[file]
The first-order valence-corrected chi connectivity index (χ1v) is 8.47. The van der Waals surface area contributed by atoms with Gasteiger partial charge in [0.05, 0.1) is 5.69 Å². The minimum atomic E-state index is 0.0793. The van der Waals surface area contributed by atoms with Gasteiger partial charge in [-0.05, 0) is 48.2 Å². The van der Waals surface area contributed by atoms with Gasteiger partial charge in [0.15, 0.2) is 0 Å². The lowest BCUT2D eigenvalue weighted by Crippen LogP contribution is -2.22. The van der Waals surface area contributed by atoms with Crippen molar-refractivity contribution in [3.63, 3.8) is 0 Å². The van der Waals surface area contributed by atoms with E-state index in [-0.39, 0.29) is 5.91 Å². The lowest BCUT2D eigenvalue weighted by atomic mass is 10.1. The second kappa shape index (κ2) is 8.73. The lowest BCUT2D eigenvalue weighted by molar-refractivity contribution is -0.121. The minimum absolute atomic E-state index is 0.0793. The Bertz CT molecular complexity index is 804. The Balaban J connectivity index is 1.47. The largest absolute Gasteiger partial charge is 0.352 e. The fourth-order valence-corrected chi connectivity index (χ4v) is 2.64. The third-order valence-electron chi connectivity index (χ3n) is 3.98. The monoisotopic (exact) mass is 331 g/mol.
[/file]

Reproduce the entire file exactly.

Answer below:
The first-order valence-corrected chi connectivity index (χ1v) is 8.47. The van der Waals surface area contributed by atoms with Gasteiger partial charge in [0.05, 0.1) is 5.69 Å². The minimum atomic E-state index is 0.0793. The van der Waals surface area contributed by atoms with Gasteiger partial charge in [-0.05, 0) is 48.2 Å². The van der Waals surface area contributed by atoms with Gasteiger partial charge in [0.15, 0.2) is 0 Å². The lowest BCUT2D eigenvalue weighted by Crippen LogP contribution is -2.22. The van der Waals surface area contributed by atoms with Crippen molar-refractivity contribution in [3.63, 3.8) is 0 Å². The van der Waals surface area contributed by atoms with E-state index in [-0.39, 0.29) is 5.91 Å². The lowest BCUT2D eigenvalue weighted by atomic mass is 10.1. The second kappa shape index (κ2) is 8.73. The lowest BCUT2D eigenvalue weighted by molar-refractivity contribution is -0.121. The minimum absolute atomic E-state index is 0.0793. The Bertz CT molecular complexity index is 804. The Balaban J connectivity index is 1.47. The largest absolute Gasteiger partial charge is 0.352 e. The fourth-order valence-corrected chi connectivity index (χ4v) is 2.64. The third-order valence-electron chi connectivity index (χ3n) is 3.98. The monoisotopic (exact) mass is 331 g/mol.